Black leopards have developed an almost-mythical status and are rarely seen throughout their range. In South Africa – where fewer than 40 sightings were recorded between 1952 and 2013 – the pitch-black cats are particularly scarce. Earlier this month, the Wild Heart Wildlife Foundation released footage of what is believed to be the first sighting of a melanistic leopard in the country since 2013.


According to the Foundation, the cat was spotted near a residential area on February 24 (its exact location has been kept secret for the animal's safety). Footage was captured by a local resident and has since been uploaded to the Wild Heart Wildlife Foundation Facebook page

Although it is a common misconception that black leopards (or panthers as they are sometimes called) are a separate species, the shadowy cats actually owe their dark colouration to a genetic abnormality that produces a surplus of a pigment called melanism which turns their skin or hair black. Genetically, they are indistinct from regular-coated cats, but they remain of interest for their unique appearance and the role the dark colour may play in leopard behaviour.

"It is not the first time that a black leopard was spotted in the area," the Foundation wrote on Facebook. "Three years ago, [a leopard] made a brief appearance, and was seen by some children playing in the area, but no photos were taken and the leopard disappeared as suddenly as it arrived."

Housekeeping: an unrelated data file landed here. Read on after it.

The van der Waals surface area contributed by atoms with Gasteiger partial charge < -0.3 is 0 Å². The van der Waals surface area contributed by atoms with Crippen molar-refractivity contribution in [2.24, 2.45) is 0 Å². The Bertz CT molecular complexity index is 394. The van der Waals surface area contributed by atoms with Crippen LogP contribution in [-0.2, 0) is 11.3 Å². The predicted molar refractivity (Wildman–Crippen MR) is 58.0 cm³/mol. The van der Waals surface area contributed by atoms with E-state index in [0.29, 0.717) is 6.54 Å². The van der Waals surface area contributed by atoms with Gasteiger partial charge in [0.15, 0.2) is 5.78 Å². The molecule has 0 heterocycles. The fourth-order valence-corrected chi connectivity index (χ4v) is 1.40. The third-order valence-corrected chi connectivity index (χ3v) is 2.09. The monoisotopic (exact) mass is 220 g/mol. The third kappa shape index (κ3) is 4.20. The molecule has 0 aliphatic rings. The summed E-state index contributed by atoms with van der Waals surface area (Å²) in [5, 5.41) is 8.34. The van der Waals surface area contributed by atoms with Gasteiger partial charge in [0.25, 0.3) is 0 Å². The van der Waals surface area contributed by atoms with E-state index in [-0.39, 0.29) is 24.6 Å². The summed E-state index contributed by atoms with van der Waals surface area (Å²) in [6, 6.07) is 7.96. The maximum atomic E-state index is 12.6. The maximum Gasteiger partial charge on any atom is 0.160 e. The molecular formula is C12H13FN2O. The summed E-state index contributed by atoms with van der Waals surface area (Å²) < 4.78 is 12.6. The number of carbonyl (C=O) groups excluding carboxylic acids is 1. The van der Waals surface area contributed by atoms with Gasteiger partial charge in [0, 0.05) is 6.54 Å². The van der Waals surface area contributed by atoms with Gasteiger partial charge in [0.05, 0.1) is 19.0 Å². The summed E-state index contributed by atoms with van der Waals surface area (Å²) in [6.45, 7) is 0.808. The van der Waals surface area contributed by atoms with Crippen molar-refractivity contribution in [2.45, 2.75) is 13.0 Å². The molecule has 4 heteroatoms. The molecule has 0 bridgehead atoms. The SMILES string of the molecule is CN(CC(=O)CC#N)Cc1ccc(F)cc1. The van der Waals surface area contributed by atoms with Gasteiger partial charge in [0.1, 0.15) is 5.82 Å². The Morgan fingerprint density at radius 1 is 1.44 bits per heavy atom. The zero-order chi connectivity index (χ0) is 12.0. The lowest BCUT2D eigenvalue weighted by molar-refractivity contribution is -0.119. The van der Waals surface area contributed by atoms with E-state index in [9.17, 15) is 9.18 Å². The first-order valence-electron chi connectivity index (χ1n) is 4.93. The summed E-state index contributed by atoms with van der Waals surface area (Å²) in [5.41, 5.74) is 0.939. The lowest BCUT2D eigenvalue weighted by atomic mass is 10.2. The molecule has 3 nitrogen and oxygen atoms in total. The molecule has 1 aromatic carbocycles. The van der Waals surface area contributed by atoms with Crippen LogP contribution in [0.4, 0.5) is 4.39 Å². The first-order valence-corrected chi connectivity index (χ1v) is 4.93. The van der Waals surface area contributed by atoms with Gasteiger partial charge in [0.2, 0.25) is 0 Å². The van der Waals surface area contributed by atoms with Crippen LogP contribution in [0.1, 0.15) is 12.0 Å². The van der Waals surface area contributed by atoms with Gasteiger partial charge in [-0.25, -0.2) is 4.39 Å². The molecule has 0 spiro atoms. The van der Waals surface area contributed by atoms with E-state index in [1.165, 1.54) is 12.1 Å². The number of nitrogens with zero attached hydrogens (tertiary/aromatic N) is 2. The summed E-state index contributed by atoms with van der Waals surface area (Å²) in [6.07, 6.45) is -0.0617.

Following a consultation with a South African carnivore specialist and the Environmental Management Inspectorate (or Green Scorpions as the organisation is often labelled), Wild Heart Wildlife Foundation decided to avoid human interference and instead installed three remote camera traps to monitor the cat. "The idea is to make sure that the leopard has left the area, and is not in danger of any conflict with humans from the nearby residential areas. For a change, we are hoping NOT to capture an image of the leopard," they explained in a Facebook post.

As of March 3, the cat had not been sighted and it is hoped that it has moved on. "After almost a week of monitoring the area with camera traps, there has been no sighting or pictures of the animal. We are hopeful that, if it was indeed a leopard, it has returned to a less populated area in the wild."

Header image: Davidvraju